2 Healthcare Firms To Consider Buying

David is a member of The Motley Fool Blog Network -- entries represent the personal opinion of the blogger and are not formally edited.

The fiscal cliff is not the only "cliff" to be behind many investors. Healthcare investors could have told you in 2012 that the "patent cliff" was, and probably more, worrisome. But now that both cliffs are largely behind us, investors can start to focus more on the upside catalysts. This article attempts to look at the positive factors behind two large pharmaceutical manufacturers.

A Look At Abbott (NYSE: ABT) & Its Spinoff

Founded in 1888, Abbott is one of the oldest healthcare companies in the world. It operates in more than 130 countries, has more than $35 billion in annual revenue, and around 91,000 employees. Abbott a global leader in Dx solutions, such as blood screening.

It is an attractive company to invest in owing to the fact that it provides consistent income streams and revenues. Moreover, the company has a history of increasing dividend distribution. Even in hard economic times, the company is not likely to experience huge drops in free cash flow adjusting for patent cliffs. The reason is because healthcare is a basic need and households will mostly cut down on other luxury expenses to meet healthcare needs. If R&D fails to deliver, Abbott has $11 billion that it can use to acquire relevant drugs that complement its core portfolio and existing customer base. 

AbbVie (NYSE: ABBV), the pharmaceutical spin-off from Abbott, has joined the S&P 500. The huge investment in research and development is a sign of management's confidence that there will be other products in the future that will lead to a steep growth curve. The company is researching a possible hepatitis C treatment, and it recently reported progress with 99% of patients in a 571-member study being cured of hepatitis C. If they succeed, the market potential is significant with 180 million people suffering from hepatitis. That said, there is significant competition coming from Gilead, which cured 78% of hepatitis C patients with genotype 2 or 3, called "sofosbuvir".

Why You Should Stay Optimistic On Lilly (NYSE: LLY)

Lilly is also a pharmaceutical company. The company said that it was expecting earnings to increase from $3.75 to $3.90 per share in 2013. They also forecast that their 2013 revenue will be between $22.6 billion and $23.4 billion. The huge increase in revenue is expected to arise from the sale of its diabetes and cancer drugs in the markets that are currently coming up in China and the ones that are expanding in Japan. However, financial analysts expect a Lilly’s 2013 revenue to reach only $ 22.8 billion.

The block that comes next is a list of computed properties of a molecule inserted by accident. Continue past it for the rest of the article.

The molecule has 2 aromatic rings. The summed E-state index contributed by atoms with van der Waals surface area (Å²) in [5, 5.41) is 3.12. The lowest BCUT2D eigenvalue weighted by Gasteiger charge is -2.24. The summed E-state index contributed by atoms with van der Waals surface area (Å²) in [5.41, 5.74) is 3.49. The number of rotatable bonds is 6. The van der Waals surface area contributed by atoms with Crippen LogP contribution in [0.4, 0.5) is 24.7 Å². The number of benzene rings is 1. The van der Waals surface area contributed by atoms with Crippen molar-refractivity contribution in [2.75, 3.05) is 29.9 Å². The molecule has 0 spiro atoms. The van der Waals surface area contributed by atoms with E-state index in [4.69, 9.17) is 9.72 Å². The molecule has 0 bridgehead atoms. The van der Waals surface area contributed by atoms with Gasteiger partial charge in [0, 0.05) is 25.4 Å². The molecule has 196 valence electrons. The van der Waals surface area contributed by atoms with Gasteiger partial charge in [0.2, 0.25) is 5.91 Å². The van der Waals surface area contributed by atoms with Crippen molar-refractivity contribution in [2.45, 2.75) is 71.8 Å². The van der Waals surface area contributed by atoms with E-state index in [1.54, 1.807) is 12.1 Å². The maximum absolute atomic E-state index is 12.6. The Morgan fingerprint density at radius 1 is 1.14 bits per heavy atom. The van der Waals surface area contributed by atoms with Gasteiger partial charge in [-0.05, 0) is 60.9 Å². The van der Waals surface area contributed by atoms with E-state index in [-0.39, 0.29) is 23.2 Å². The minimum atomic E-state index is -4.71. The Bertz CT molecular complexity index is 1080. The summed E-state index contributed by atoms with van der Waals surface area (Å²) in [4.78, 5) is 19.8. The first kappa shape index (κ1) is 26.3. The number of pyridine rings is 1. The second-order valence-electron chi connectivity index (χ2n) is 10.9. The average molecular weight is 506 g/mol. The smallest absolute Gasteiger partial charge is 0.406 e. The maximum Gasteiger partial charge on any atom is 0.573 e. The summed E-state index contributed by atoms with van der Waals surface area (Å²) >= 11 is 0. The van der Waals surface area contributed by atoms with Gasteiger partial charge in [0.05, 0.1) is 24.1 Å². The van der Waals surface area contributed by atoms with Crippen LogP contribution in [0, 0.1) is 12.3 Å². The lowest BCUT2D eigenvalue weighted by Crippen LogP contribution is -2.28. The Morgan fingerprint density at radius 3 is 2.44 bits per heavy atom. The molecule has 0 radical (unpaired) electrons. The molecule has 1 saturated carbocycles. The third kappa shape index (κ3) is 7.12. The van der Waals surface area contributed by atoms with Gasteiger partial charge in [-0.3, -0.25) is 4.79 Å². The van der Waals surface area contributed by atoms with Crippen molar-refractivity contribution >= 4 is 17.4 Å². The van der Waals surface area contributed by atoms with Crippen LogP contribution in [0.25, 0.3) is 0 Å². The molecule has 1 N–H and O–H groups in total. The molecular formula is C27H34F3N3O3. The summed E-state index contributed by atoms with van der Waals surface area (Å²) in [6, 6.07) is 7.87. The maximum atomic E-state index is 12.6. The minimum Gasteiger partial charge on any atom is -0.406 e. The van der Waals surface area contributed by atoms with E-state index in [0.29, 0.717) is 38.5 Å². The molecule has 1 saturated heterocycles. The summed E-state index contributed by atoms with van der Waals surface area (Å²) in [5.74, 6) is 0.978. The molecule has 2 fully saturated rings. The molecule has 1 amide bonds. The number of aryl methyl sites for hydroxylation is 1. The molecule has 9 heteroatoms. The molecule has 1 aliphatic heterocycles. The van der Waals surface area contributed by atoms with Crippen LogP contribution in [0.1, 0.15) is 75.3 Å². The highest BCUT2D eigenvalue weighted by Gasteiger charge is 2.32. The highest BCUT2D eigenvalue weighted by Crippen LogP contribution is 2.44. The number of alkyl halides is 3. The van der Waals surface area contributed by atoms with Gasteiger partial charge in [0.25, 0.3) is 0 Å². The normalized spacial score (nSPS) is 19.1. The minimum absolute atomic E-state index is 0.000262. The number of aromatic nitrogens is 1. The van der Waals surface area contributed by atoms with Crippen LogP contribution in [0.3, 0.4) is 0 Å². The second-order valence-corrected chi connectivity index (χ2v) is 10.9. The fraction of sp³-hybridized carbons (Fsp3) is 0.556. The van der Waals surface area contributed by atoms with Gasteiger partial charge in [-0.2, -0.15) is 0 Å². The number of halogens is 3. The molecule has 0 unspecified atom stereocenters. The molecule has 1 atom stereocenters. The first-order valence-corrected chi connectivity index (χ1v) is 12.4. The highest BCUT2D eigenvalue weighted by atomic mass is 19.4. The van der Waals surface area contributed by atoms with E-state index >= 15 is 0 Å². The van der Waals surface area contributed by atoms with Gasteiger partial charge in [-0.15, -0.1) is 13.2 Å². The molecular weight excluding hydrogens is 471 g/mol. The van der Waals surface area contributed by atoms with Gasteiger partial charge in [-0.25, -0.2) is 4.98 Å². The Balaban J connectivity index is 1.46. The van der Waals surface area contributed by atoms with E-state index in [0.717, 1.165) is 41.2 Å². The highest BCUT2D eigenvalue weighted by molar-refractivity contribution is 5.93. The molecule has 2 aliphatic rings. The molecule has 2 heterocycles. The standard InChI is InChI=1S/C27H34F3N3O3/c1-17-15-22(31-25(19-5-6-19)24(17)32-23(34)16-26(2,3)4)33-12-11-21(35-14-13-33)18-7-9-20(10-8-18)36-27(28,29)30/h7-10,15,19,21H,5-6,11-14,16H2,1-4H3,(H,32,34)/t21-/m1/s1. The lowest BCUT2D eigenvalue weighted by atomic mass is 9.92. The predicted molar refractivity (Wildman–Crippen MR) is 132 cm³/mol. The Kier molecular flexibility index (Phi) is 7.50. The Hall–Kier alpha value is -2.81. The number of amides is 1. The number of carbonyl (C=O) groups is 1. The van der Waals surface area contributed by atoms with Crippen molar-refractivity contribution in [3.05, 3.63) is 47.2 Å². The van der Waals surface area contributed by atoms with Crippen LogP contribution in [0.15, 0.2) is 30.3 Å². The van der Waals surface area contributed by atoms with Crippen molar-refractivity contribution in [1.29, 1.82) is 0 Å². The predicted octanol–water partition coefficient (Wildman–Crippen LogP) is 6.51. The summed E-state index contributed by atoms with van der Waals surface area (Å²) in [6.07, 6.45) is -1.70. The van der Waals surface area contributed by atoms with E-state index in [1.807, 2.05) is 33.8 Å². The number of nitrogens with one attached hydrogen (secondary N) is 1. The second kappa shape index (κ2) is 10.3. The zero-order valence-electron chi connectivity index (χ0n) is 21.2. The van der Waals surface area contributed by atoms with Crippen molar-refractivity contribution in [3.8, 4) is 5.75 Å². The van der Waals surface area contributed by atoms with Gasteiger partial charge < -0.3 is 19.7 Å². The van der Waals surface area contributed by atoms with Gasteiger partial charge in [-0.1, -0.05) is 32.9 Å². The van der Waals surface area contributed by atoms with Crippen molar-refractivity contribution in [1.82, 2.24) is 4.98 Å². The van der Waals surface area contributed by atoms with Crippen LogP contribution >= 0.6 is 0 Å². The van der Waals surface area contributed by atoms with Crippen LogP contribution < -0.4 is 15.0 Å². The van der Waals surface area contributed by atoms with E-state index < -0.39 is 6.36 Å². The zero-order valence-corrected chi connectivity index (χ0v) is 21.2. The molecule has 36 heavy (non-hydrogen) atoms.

Lilly has been facing stiff competition from other generic drugs for treating schizophrenia. Fortunately, Lilly is planning to release some 13 drugs, which are in their last clinical stages Lilly is also planning to start the third phase of testing solanezumab, a drug for treating Alzheimer’s disease, despite the poor fate of drugs with similar science in beta amyloid. Elsewhere, Lilly and Boehringer Ingelheim are to begin selling Linagliptin, a new diabetes drug in India. Lilly will also join forces with Strides Arcolab from India to supply cancer generic drugs to new markets especially china. There is also news of Lilly’s partnership with Novast Laboratories, which is based in China, to supply generic drugs.

Lilly trades at 14.4x past earnings and has been on a fantastic ride that has sent it soaring 43.4% to its 52-week high. The dividend yield currently stands at a healthy 3.7%, but analysts are largely on the fence. 9 of 15 reporting analysts rate the stock a "hold" or worse. But return on invested capital is still approximately double the sector average and complemented by superior profit margins. I thus encourage buying shares to capitalize off of positive surprise earnings under the expectation that the pipeline momentum exceeds analyst expectations.


TakeoverAnalyst has no position in any stocks mentioned. The Motley Fool has no position in any of the stocks mentioned. Try any of our Foolish newsletter services free for 30 days. We Fools may not all hold the same opinions, but we all believe that considering a diverse range of insights makes us better investors. The Motley Fool has a disclosure policy. Is this post wrong? Click here. This article was written by the staff of TakeoverAnalyst, which does not intend on opening a position in the next 48 hours.

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